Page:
anthonyrosenthal74

Preferred Member
Jan 8, 2013
7,489
684
I normally corkscrew some paper towel in the bowl after every smoke to keep my pipes pretty much cake free. However, I'm actually currently trying to build some cake in a few of my pipes as an experiment, to try an find out the positives and negatives for myself.

 

cortezattic

Preferred Member
Nov 19, 2009
15,151
7,598
Chicago, IL
Come to think of it, water is in the stem and bottom of the bowl every time you smoke a pipe.

So, if jpmcwjr has been doing it for the better part of 3yrs. that's good enough for me.

 

cranseiron

Preferred Member
May 17, 2013
576
2
Biloxi, MS
I tried the hot water rinse after it was suggested by jpm. It does a fine job of cleaning the gunk out as he states above and I've experienced no adverse effects. I too, am not a cake builder, but have no argument against it.

 

toobfreak

Preferred Member
Dec 19, 2016
1,365
1
It always seems to be the people building cake that have a problem. They see a crack, dent or mark in the cake and they are all in a tizzy. Never had any such problem keeping it down to a thin carbonized layer. After doing the usual scrape and a damp wipe with a paper towel, I run my finger in there to see if it comes out clean. I figure whatever remains on the bowl wall after that deserves to stay there at that point and it always feels nice, hard and smooth.

 

didimauw

Moderator
Staff member
Jul 28, 2013
4,509
3,428
30
WI
I believe a pipe doesn't smoke good until there's already a nickel worth of cake.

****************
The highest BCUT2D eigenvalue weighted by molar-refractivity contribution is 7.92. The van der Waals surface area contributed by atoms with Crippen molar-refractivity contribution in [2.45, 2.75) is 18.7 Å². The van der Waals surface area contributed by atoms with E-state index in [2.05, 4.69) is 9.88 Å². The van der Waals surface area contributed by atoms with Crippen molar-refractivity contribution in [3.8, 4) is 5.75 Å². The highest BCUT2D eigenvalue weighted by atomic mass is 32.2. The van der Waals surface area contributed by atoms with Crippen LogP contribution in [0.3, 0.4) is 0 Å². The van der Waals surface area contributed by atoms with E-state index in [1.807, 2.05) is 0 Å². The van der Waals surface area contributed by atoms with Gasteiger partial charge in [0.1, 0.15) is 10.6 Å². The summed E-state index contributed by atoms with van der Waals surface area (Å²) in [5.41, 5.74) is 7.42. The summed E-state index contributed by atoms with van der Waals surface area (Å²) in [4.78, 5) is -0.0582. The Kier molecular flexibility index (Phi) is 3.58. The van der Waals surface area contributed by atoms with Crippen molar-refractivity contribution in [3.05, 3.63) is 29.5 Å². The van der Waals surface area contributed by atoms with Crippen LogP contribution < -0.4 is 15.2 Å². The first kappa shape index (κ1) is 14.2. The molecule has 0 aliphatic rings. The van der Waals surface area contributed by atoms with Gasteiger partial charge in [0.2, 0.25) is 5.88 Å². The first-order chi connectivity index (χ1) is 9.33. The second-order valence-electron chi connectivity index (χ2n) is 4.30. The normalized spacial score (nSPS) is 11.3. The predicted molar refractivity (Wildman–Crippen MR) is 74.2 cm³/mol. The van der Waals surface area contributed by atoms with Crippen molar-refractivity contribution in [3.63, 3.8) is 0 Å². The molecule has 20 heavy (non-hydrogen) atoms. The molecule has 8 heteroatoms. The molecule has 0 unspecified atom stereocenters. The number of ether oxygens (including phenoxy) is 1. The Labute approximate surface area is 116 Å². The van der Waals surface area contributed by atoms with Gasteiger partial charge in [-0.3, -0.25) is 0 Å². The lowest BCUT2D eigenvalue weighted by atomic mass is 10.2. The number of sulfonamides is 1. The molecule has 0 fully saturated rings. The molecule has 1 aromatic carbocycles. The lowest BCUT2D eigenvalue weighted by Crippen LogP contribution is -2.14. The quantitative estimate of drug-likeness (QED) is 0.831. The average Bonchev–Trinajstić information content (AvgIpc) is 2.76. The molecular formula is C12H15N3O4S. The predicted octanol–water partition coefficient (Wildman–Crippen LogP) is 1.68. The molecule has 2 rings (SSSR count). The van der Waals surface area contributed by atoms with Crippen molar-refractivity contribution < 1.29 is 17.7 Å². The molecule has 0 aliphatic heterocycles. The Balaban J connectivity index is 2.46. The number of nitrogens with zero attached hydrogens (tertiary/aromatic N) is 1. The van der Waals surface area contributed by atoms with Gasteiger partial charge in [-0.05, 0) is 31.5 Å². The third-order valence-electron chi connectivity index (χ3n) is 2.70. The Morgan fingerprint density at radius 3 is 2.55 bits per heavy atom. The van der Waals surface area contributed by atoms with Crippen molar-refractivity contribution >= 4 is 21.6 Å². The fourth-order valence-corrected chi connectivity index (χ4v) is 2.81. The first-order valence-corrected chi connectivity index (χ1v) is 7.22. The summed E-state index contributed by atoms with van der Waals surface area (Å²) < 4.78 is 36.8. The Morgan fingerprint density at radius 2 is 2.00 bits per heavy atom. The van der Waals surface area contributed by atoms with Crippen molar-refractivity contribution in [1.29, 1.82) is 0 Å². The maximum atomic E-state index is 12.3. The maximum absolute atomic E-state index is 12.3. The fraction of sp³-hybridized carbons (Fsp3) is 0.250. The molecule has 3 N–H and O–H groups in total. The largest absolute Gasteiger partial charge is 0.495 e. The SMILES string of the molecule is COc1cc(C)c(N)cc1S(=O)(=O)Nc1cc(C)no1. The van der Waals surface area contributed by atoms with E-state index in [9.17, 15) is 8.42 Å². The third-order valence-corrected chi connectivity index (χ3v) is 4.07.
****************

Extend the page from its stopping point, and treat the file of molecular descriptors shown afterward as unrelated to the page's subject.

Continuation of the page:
beefeater33

Preferred Member
Apr 14, 2014
2,599
207
Central Ohio
I think, if you only smoke one blend in a pipe (Didi- I'm thinkin of you... ) then a good cake is desirable. A good cake will make your smoke taste MUCH better, but if you switch up blends............. all bets are off........... :puffy:

 

didache

Senior Member
Feb 11, 2017
481
2
London, England
This puzzles me a little. I was 'brought up' to believe that a cake is a good and desirable thing provided you keep it trimmed to a moderate thickness. Indeed, the development of a thin cake is, to me, part of the process of breaking in a pipe.
To each their own I guess!

 

cosmicfolklore

Preferred Member
Aug 9, 2013
19,954
5,557
Outer Space
I rinse with water occasionally, as JPMC.. suggested. It works. But, most of the time a wadded paper towels reams it out after every smoke. I'm not a caker. But, I did find a bulldog On a stump that I had left out last week in the garden. It smelled clean and fresh, and was ready to be smoked right away. Water does seem to keep them clean smelling. But, still, even with regular paper towel reaming and washing, they get cake. Cake happens.

 

mawnansmiff

Preferred Member
Oct 14, 2015
5,188
894
Sunny Cornwall, UK.
I use a British Buttner reamer after every ten or so smokes. That keeps the cake to an absolute minimum whilst maintaining the roundness of the bowl which is something that a pocket knife in untrained hands might not be able to achieve.
Also I will second John's use of warm water in the bowl and shank. If sufficiently dried before smoking again there will be no problems in so doing.
Regards,
Jay.

 

toobfreak

Preferred Member
Dec 19, 2016
1,365
1
Thick cake is supposed to build up stress and break your pipe. I see some people running major cake here. Anyone ever have a pipe crack from too much cake?

 

cosmicfolklore

Preferred Member
Aug 9, 2013
19,954
5,557
Outer Space
Toob, I've seen broken pipes with too much cake in antique stores. But, that's not why I don't like cake. I just want as mich tobacco as possible in my bowls, and also cake just adds that tar flavor to my smokes. I'd rather just have the aromas come from the tobacco and the briar. But, everyone is different. Some people like that tar.

 

mawnansmiff

Preferred Member
Oct 14, 2015
5,188
894
Sunny Cornwall, UK.
"Anyone ever have a pipe crack from too much cake?"
When I was buying collections of estate pipes to refurbish I came upon at least three pipes that were cracked and all three were so badly caked one would have had difficulty in putting a pencil into the bowl!
Regards,
Jay.